America and West Indies
June 1731, 1-10

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Institute of Historical Research

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Cecil Headlam (editor) Arthur Percival Newton (introduction)

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1938

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117-134

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'America and West Indies: June 1731, 1-10', Calendar of State Papers Colonial, America and West Indies, Volume 38: 1731 (1938), pp. 117-134. URL: http://www.british-history.ac.uk/report.aspx?compid=72571 Date accessed: 19 September 2014.


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Contents

June 1731, 1-10

1731.
June 1.
Whitehall.
206. Council of Trade and Plantations to the Lords of the Committee of H.M. Privy Council. Report upon Mr. Popple's petition relating to gratuities and Office fees. Set out, A.P.C. III. No. 236. q.v. [C.O. 389, 37. pp. 325–328.]
June 1.
Whitehall.
207. Mr. Popple to Mr. Attorney and Mr. Solicitor General. Encloses, for their opinion in general, act of Antigua, 1726, to enable Wm. Gregson of the City of London, gent., a plantation formerly belonging to Roger Williams. [C.O. 153, 15. p. 106.]
June 1.
Boston.
208. Governor Belcher to the Council of Trade and Plantations. Refers to letter of 26th April and encloses laws since passed in N. Hampshire. Continues:—The people there are still very desirous, that I might have the King's leave for signing the bill I transmitted in Dec. last etc. Prays for dispatch in that matter and for mandamuses for Mr. Waldron and Mr. Gambling for the Council. Continues:—I seldom have more than six to attend in Council, which is a great prejudice to the King's service. The 26th ulto. I met the new Assembly of this Province and by their Journal to this time now inclos'd your Lordships will see, they are of the same stamp with the last Assemblies. Nor have I the least expectation of their making any step towards a complyance with the King's Instruction, as to my support, nor do they seem to pay the least deference to any thing that is called an Instruction. I must therefore desire your Lordships wou'd send me the King's leave to receive my support in the way the Assembly is willing to give it, for it cannot be thought consonant to reason, justice or honour that I should go on to support the character of the King's Governour at the great expense of my own estate. With great submission to your Lordships my taking the sum the King has appointed me in the manner the Assembly are willing to pay it cannot prevent or anyways affect what H.M. in his royal wisdom shall think fit to do, for his own honour, in seeing that his orders have all possible obedience paid them. I have in this and every point acted with the strictest fidelity to the King's honour and service, and it is a severe thing for his faithfull servants to suffer in their estates as I have done ever since my arrival. I hope your Lordships will consider my hard case, and let me have the leave I desire, and was granted to former Governours, who had Instructions of the nature of mine, etc. Signed, J. Belcher. Endorsed, Recd. 5th July, Read 4th Aug., 1731. 1¾ pp. [C.O. 5, 873. ff. 50–51, 53v. (with abstract).]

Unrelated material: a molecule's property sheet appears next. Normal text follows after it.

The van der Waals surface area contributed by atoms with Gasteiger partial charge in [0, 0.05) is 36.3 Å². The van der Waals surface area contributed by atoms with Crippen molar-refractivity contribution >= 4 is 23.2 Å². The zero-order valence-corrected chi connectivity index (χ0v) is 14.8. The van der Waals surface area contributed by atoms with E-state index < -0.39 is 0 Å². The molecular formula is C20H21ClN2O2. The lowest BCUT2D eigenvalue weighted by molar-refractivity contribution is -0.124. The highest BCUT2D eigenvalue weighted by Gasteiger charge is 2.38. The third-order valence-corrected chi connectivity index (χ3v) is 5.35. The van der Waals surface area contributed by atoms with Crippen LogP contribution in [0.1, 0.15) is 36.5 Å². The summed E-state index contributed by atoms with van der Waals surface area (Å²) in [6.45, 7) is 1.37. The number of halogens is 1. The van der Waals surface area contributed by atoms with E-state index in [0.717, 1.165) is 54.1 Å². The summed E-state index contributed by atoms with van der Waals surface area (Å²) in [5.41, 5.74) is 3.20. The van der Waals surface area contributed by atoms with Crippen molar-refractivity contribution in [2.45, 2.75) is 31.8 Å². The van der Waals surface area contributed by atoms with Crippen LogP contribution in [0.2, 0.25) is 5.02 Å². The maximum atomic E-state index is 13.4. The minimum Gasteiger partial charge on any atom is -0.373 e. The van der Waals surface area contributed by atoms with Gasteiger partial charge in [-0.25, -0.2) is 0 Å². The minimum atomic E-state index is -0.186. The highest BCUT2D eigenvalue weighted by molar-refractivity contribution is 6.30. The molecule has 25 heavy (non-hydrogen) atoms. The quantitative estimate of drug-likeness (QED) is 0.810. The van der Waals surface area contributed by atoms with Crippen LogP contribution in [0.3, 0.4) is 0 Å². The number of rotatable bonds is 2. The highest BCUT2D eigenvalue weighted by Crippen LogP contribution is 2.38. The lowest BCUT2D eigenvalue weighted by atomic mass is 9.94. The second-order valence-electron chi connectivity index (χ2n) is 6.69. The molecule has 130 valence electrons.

June 2.
Whitehall.
209. Mr. Popple to Major Ayscough. My Lords Commissioners etc. desire of speaking with you tomorrow morning at 11 a'clock, concerning the present condition of Jamaica, and that you will bring with you at the same time any persons that you know can give my Lords the best accot. of that matter. The like letter was wrote to Mr. Coleman, Mr. Harris, Mr. Morice. [C.O. 138, 17. p. 314.]
June 2.
Whitehall.
210. Minutes of Privy Council. Major General Hunter's letter of 4th July, 1730, with the papers inclosed, representing the defenceless condition of Jamaica the orders sent to him upon them in the Duke of Newcastle's several letters of 12th Oct. and 9th and 30th Nov. were read. And Maj. Gen. Hunter's letters of 23rd Jan., 11th Feb., 17th and 20th March and 2nd and 3rd April giving an account of the receipt of those orders, and of the arrival of the two Regiments at Jamaica were also read. The Secretary at War acquainted the Lords that he had received letters from Maj. Gen. Hunter of the same date and to the same purpose, as also one fom Colo. Hayes, dated Match 9, 1730/1, with advice of the defeat of the negroes and the burning of their town; and representing the bad condition of the quarters provided for the soldiers who sicken and dye fast, and that only two companies of his regiment are together; the rest being dispersed in quarters all over the island; which letters were read. Several other letters from officers and other persons at Jamaica (enumerated) were read, all which agree in the account of the sickness of the regiments, many of both regiments being ill of fevers and fluxes; that it increased daily; that several officers and abundance of the men were dead; that at the funeral of Colo. Hayes the whole Regmt. were in tears, the surviving Officers almost dead; that their men dyed daily; and that the two regiments would soon fall a victim: that their accommodations were not good; that no provision was made for them or care taken of them; that three Companies of each Regimt. were sent to Port Antonio, a very unhealthy place, which were still on board, quarters not being ready for them; and the rest were disperst all over the island; and some in places where there were no rebellious negroes; except only two companies, that were kept together; that there seemed to be no want of the troops there, unless it were to make them planters; and if the two Independant Companies were compleat, they would be more in number than the detachment of the regiments which is sent to that part where the rebellious negroes are; that the affair of the negroes is a trifle, that they had been defeated and their town burnt; that there had never been more than 30 of them together, that the people of the Island did not value them, nor were in general much pleased with the regiments. A letter from the Lords Commrs. of the Admiralty, 15th March, 1730/1 inclosing copy of one they had received from Major General Hunter concerning the defenceless condition of Jamaica, and his Grace's answer to them of 5th April, with another letter from them of 1st May were read. Their Lordps., upon consideration of the several letters, and finding great difference in the accounts from ye Govr. of Jamaica, and the officers and other persons there, as well with relation to the health and condition of the regiments, as to the service and use they may be of for the security of the island, and the suppressing of the rebellious negroes; and being informed, that Capt. Dent is daily expected from thence, who is well acquainted with the state and condition of the island, their Lordps. think it most for H.M. service to deferr giving any oppinion in this matter till such time as they have received further information from Capt. Dent, and by the letters he will bring from Jamaica. In the mean time the Board of Trade are desired to enquire of the merchants what necessity they apprehend there may be for the continuance of those regiments at Jamaica. 4? pp. [C.O. 5,36. ff. 9–11.]